The economy management must be tearing its hair out (if there is any left) after the bizarre situation in the judiciary, which investors, especially lawyers, in a country with a well-established judicial system cannot make any sense of!
You work hard for months, go on a world tour, leave no country you haven’t visited, no door you haven’t knocked on, and then there is a squabble inside… You have nothing to say to the foreign investors you meet with!
It’s not just a question of finding funds from abroad; there are a series of “irrational” practices that need to be corrected at home and that take time.
On the one hand, try to clean up the remnants of the previous period, on the other hand, seek foreign resources to keep the wheels turning, and then a legal oddity occurs that will throw all your efforts in the trash!
What Turkey needs to do is very simple.
To reassure investors, both domestic and foreign investors.
I know it sounds utopian, but it would be enough if the Turkish people trusted the government, let alone foreign investors. If only the foreign currency under the pillow came out, Turkey would breathe so easily that it would not need foreigners.
But as I said, this is all a dream.
Not only are we far from being able to reassure investors, but we are also increasing the dose of this insecurity with each passing day.
Will foreign investors come?
Now, after this political turmoil that seems to be taking place in the judiciary, we come across different opinions:
-Foreigners will not come for direct investment, but they may come for short-term hit and run.
-Law and democracy are not that important for foreigners, look how much investment China is attracting.
Let’s start with the latter first. China does not have the kind of democracy we understand, but it has something else that we do not have: “Stability.”
Investors who go to China know that when they wake up the next morning, no decision will be taken that will upset the country’s economy; no decision will be taken that will create a chaotic environment in the country. Moreover, is it possible to compare China’s production structure, resources, export opportunities and labor market with ours?
Let’s come to the first thesis, that foreign investors will come for hit-and-run purposes…
This is not so easy anymore… There are also requirements for those who will come for hit-and-run purposes, that is, for a very short stay, to make money: “Stability.”
Turkey’s benchmark bond yield was around 21.5 percent a month ago. The interest rate is now 41.5 percent.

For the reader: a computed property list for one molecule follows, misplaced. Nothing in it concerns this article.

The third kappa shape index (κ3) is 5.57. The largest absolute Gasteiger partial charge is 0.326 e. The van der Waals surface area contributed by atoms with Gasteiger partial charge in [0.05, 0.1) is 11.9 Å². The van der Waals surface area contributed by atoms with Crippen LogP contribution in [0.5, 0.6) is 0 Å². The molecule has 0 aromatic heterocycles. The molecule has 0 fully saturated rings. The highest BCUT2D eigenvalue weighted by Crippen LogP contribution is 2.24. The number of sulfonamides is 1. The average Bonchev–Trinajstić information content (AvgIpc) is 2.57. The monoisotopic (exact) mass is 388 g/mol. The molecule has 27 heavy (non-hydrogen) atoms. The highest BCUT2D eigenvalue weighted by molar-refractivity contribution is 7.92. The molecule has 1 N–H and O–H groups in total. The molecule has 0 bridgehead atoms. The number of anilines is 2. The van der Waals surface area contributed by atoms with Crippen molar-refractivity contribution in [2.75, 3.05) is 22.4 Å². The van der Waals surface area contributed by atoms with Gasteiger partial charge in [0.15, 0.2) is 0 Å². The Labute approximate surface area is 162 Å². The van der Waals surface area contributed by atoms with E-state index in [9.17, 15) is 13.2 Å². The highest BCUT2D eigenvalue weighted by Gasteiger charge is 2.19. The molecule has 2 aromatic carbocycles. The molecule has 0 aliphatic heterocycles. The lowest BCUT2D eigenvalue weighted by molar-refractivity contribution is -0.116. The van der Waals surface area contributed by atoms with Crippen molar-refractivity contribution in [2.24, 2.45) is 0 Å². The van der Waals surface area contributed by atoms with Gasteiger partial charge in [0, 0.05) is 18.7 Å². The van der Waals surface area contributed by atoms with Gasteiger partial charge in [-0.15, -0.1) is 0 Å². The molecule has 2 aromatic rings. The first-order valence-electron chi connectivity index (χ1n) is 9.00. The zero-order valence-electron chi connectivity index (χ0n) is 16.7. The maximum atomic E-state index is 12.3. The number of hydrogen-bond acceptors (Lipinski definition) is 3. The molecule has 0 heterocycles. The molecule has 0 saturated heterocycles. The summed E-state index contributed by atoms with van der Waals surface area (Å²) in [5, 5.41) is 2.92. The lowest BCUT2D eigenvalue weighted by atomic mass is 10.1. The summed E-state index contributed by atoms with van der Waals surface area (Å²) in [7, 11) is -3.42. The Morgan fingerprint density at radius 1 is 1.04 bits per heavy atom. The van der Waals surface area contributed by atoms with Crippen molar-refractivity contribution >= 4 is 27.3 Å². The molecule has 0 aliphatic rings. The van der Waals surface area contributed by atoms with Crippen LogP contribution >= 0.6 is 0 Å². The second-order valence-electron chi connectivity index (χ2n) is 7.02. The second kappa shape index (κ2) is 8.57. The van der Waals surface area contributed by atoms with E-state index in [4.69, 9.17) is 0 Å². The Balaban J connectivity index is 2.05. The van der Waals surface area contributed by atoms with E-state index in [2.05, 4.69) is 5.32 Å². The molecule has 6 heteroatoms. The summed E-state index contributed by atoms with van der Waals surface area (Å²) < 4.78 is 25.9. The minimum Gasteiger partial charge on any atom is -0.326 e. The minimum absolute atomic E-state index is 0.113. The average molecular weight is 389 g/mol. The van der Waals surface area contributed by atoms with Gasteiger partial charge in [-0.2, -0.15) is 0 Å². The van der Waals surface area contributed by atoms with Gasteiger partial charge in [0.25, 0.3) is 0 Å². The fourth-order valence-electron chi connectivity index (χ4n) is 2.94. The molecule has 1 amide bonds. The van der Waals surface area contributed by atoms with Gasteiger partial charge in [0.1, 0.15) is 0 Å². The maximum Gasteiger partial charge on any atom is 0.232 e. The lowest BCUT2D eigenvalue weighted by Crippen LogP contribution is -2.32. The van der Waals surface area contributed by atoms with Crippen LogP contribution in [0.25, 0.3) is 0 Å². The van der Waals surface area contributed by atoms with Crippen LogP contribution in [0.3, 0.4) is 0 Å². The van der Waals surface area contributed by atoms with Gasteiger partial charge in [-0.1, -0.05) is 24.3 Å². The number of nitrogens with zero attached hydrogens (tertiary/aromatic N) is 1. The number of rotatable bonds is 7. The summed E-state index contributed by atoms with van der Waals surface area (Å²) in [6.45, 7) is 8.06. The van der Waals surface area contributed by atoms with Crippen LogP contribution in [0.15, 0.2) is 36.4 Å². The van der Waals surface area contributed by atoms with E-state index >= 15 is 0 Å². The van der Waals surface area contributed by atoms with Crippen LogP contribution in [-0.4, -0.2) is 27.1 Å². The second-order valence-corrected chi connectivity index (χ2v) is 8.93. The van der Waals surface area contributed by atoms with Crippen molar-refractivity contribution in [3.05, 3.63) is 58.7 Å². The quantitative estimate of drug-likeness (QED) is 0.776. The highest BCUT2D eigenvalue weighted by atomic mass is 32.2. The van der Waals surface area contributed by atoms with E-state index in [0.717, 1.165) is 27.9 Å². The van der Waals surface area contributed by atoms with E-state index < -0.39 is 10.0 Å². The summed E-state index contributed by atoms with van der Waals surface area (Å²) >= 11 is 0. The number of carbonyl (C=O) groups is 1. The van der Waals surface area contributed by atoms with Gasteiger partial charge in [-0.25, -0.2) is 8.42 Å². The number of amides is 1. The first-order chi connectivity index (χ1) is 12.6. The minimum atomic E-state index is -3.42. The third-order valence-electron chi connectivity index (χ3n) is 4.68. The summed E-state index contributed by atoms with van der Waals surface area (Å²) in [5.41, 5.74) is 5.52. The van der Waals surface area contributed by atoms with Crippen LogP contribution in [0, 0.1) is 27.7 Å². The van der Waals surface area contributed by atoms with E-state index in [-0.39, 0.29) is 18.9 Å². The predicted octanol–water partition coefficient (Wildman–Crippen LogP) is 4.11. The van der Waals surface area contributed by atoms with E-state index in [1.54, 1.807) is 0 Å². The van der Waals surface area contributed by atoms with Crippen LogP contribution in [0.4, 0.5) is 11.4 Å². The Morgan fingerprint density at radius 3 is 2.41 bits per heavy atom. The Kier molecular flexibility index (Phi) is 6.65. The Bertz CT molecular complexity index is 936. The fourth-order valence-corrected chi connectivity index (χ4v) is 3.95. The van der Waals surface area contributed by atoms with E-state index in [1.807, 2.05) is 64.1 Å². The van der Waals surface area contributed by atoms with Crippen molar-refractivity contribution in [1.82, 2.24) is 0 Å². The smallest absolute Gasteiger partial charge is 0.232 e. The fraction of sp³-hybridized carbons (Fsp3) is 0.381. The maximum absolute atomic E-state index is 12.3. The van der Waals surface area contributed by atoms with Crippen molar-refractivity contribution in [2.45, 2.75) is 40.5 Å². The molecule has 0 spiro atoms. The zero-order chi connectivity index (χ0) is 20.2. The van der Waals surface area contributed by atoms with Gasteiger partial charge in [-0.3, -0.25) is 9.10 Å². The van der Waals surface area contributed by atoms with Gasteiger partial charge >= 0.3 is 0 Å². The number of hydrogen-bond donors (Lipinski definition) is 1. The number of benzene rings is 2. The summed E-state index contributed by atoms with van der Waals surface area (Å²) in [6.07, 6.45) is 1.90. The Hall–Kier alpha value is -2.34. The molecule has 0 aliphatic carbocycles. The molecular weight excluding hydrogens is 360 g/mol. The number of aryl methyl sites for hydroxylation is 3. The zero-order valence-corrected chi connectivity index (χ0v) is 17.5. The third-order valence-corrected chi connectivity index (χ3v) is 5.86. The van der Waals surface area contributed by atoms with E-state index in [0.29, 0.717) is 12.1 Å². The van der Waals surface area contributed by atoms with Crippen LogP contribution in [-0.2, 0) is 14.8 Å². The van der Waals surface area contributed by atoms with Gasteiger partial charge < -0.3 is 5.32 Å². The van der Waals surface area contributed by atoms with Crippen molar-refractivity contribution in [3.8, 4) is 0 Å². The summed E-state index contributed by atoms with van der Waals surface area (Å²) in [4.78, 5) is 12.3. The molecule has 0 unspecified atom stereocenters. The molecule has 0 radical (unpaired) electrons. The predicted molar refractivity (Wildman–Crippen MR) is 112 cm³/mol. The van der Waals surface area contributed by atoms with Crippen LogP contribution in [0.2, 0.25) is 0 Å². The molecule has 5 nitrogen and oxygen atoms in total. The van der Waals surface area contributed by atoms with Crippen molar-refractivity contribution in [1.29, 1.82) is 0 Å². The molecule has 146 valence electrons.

If foreign investors had come and bought bonds as a “hit and run” a month ago, they would have been “shot down” now, and maybe they were.
The price of a bond with a nominal value of 100 liras, which was bought a month ago for about 82 liras at 21.5 percent interest, has now dropped to 71 liras as the interest rate has risen to 41.5 percent.
There is no exchange rate decline to compensate for this loss, on the contrary, there is a slight increase.
Therefore, in such an environment, hit-and-run would not be possible and no one would take that risk.
Even though no major movement is expected until the elections, a rapid increase in the exchange rate would result in a total loss for foreign investors.
Therefore, foreign investors will be much more cautious in this environment, even those who aim to hit-and-run. After seeing the interest rate increase by 20 points in one month, wouldn’t the foreigner be worried that there will be a similar increase in the next month? Since the price of the paper, which is 71 liras now, will fall as interest rates rise, why should he enter now, he will wait.
Koc Holding’s battery investment decision signals…
The Court of Cassation announced its decision not to comply with the Constitutional Court decision on November 8. Two days after this decision, on November 10, Koç Holding announced that the timing of the battery cell production investment in Ankara, which is expected to be the largest in Europe, was not suitable and therefore the previously signed letter of intent was terminated.
The developments were so overlapping that this explanation was naturally linked to the bizarre situation in the judiciary. “Foreigners were already not making direct investments in Turkey, the latest incident was just the icing on the cake, and a massive investment effort had come to nothing.” This was the general opinion.
Whether the investment in the battery factory was abandoned because of the recent developments, it is possible, but I doubt it. This is not a decision that can be made in two days. But of course, we don’t know whether there was a previous rumor that the Supreme Court of Appeals would make a decision in this direction and based on that, such a decision was reached.
But one thing is certain. Whatever the reason, the abandonment of this huge investment, and the fact that it seems to have been linked to discussions on the legal platform, even if this is not true, will cause all investors who will want to make direct investments in Turkey in the future to reevaluate the situation repeatedly.
The issue, which we first looked at superficially within the framework of the Constitutional Court and the Supreme Court, and then saw that it had a deeper meaning through political analysis, is actually a very negative development that will pose a major obstacle to Turkey’s investment, growth and development.